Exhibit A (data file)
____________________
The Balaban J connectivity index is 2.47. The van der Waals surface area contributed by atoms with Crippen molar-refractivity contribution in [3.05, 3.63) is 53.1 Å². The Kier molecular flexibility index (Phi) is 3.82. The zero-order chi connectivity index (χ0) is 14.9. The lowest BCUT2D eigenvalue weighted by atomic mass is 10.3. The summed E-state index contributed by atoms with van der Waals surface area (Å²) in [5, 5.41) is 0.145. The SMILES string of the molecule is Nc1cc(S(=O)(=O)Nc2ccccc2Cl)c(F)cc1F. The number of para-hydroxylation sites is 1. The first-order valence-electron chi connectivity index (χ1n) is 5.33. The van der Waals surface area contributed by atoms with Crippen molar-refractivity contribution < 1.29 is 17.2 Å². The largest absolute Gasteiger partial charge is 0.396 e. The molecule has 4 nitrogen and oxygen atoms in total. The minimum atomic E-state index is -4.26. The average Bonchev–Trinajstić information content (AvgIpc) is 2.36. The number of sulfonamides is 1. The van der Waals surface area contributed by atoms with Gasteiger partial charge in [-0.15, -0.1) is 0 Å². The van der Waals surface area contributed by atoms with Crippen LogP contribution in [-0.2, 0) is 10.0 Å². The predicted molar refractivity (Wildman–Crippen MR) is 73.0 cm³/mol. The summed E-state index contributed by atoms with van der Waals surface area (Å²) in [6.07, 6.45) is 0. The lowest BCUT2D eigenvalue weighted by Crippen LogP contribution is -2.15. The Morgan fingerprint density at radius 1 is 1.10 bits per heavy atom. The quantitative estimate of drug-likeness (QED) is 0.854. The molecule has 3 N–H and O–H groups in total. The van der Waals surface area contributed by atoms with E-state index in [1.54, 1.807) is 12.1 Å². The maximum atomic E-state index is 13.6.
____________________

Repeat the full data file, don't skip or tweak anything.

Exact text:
The Balaban J connectivity index is 2.47. The van der Waals surface area contributed by atoms with Crippen molar-refractivity contribution in [3.05, 3.63) is 53.1 Å². The Kier molecular flexibility index (Phi) is 3.82. The zero-order chi connectivity index (χ0) is 14.9. The lowest BCUT2D eigenvalue weighted by atomic mass is 10.3. The summed E-state index contributed by atoms with van der Waals surface area (Å²) in [5, 5.41) is 0.145. The SMILES string of the molecule is Nc1cc(S(=O)(=O)Nc2ccccc2Cl)c(F)cc1F. The number of para-hydroxylation sites is 1. The first-order valence-electron chi connectivity index (χ1n) is 5.33. The van der Waals surface area contributed by atoms with Crippen molar-refractivity contribution < 1.29 is 17.2 Å². The largest absolute Gasteiger partial charge is 0.396 e. The molecule has 4 nitrogen and oxygen atoms in total. The minimum atomic E-state index is -4.26. The average Bonchev–Trinajstić information content (AvgIpc) is 2.36. The number of sulfonamides is 1. The van der Waals surface area contributed by atoms with Gasteiger partial charge in [-0.15, -0.1) is 0 Å². The van der Waals surface area contributed by atoms with Crippen LogP contribution in [-0.2, 0) is 10.0 Å². The predicted molar refractivity (Wildman–Crippen MR) is 73.0 cm³/mol. The summed E-state index contributed by atoms with van der Waals surface area (Å²) in [6.07, 6.45) is 0. The lowest BCUT2D eigenvalue weighted by Crippen LogP contribution is -2.15. The Morgan fingerprint density at radius 1 is 1.10 bits per heavy atom. The quantitative estimate of drug-likeness (QED) is 0.854. The molecule has 3 N–H and O–H groups in total. The van der Waals surface area contributed by atoms with E-state index in [1.54, 1.807) is 12.1 Å². The maximum atomic E-state index is 13.6.